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Rushford preps for Highway 43 project, deals with illegal dumping


By Kirsten Zoellner

Fri, Jun 13th, 2014
Posted in Rushford Government

Indications of the impending road project are starting to become noticeable and the city is making strides to make sure that local traffic and visitors know that the city businesses are open. Large construction signs bearing “Road Closed” warnings have been placed throughout the city along the Highway 43 corridor. Additional signage noting “local businesses are open” will appear with the construction signs. Meanwhile, the city is busy working a marketing campaign to keep the strong economic community moving.

While truck traffic will be rerouted around the city via I-90 and Highway 76 and 16 to the city’s south side, local traffic visitors will be able to utilize a detour along the city’s east side. Prior and during the project, the city will be utilizing a Marketing/Communications Plan to keep area residents informed of updates, business promotions, and other related issues.

“We’re all going to get through this,” noted City Administrator Steve Sarvi. “Little hiccups will happen. We’ll deal with them as they come.”

The city is expected to sign the contract this week. A pre-construction meeting will likely be held the following week where issues such as mail delivery and garbage pickup will be ironed out.

Illegal dumping in the city’s compost area has led to its temporary closure by the city. Multiple warnings went out to residents details what could and couldn’t be left at the site. After a recent spell where trash and construction materials were left for the city to remove, the city issued a public announcement for the site closure until further notice. “The straw that broke the camel’s back was a large doghouse filled with shingles,” noted Sarvi, expressing frustration, especially following a city-wide large garbage clean-up. “There are multiple ways for people to do the right thing.”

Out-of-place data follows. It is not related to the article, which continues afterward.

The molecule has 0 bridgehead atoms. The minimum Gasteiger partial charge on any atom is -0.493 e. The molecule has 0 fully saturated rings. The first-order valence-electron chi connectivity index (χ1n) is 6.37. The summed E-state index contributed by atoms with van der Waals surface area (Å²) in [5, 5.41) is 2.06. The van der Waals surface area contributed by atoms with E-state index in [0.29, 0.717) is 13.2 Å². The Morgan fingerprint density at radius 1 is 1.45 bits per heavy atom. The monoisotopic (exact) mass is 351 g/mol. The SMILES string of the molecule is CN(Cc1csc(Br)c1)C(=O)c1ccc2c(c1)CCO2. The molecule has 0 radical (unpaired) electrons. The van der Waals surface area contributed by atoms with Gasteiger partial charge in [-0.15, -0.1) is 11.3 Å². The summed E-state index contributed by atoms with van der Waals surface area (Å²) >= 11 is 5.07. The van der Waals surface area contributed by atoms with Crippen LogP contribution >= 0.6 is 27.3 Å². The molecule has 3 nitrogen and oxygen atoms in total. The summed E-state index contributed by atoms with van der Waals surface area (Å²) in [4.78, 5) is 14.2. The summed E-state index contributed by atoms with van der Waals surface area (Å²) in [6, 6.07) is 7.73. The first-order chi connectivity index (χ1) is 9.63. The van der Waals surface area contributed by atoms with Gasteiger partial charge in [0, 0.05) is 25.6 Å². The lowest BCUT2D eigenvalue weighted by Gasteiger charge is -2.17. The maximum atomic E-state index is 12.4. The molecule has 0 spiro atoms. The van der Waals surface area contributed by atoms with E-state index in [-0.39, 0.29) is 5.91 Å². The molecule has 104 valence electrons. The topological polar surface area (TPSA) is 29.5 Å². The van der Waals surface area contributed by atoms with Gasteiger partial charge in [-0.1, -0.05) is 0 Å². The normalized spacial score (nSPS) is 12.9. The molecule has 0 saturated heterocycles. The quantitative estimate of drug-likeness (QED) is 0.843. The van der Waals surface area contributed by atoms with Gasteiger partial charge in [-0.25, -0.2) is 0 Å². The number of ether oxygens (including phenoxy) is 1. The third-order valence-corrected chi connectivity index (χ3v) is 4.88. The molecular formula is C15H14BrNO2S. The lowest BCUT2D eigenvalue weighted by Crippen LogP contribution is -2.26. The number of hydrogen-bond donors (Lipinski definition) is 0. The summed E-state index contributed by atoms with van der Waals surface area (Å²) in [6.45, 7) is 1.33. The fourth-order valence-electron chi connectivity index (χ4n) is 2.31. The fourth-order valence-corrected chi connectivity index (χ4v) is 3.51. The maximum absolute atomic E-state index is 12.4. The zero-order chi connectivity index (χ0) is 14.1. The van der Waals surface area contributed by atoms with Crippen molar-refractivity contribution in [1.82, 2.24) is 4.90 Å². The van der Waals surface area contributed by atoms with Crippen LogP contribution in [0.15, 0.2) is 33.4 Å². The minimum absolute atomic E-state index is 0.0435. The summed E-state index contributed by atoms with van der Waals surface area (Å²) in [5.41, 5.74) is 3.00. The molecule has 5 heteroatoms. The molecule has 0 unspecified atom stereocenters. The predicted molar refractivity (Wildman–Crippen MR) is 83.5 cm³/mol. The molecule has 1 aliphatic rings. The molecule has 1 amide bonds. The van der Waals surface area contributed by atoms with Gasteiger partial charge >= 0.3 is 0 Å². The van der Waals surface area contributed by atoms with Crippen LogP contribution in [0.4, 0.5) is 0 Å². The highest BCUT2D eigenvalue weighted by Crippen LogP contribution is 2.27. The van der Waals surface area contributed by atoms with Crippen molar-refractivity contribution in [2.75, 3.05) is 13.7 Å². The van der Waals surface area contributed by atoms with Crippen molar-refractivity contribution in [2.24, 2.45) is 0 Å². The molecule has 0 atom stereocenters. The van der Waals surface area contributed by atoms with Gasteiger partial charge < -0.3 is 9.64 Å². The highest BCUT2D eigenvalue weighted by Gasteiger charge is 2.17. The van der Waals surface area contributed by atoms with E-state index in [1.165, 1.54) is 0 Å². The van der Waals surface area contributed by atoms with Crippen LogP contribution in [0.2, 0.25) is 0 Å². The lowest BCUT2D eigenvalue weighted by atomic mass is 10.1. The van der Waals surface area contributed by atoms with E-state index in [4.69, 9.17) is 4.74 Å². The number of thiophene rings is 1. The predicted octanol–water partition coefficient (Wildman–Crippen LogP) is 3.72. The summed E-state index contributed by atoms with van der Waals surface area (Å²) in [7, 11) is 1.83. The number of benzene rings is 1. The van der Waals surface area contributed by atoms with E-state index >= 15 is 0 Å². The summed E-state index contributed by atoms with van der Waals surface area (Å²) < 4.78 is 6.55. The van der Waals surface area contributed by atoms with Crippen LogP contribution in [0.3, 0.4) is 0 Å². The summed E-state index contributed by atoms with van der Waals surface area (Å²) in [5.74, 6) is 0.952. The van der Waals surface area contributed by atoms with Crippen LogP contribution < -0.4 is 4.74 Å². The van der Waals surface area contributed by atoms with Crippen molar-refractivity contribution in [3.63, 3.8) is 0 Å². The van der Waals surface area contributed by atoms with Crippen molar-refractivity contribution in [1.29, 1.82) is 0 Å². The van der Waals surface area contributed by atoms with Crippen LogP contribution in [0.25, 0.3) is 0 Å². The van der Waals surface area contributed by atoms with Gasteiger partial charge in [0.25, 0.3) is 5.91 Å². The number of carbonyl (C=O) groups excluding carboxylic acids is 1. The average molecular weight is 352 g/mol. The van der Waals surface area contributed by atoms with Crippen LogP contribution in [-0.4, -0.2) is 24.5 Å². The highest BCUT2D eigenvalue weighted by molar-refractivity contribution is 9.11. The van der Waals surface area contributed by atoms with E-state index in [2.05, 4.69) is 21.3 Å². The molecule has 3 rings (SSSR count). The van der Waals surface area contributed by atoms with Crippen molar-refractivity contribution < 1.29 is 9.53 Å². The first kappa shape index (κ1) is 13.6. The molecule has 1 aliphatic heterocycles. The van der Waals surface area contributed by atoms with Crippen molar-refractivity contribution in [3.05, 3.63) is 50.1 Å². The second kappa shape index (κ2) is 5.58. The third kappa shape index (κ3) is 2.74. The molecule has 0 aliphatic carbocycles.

Any time non-approved items are left at the site, the city could face non-compliance repercussions from Minnesota Pollution Control Agency. The council heard various suggestions on preventing such issues in the future. They included hiring someone to supervise the site, utilizing trail-type cameras, and opening the site again after a period of time. For now, residents wanting to use the site for approved items can borrow keys for the lock from city hall.

Also discussed at the June 9 meeting was the use of Veteran’s Memorial Park as the site of a donated gazebo, which would serve much as the original site bandstand did. The local Veterans of Foreign Wars and American Legion posts expressed to the council their desire to have their voice heard regarding any plans for the park. “We do a lot for this community and we believe we have a bit of a say here,” said Todd James. “Veterans park was set aside by the city for veterans.”

Mayor Chris Hallum noted that the city wouldn’t proceed with anything without discussions with the two entities.

The next regularly scheduled council meeting is Monday, June 23, at 6:30 p.m., at city hall. The public is encouraged to attend.

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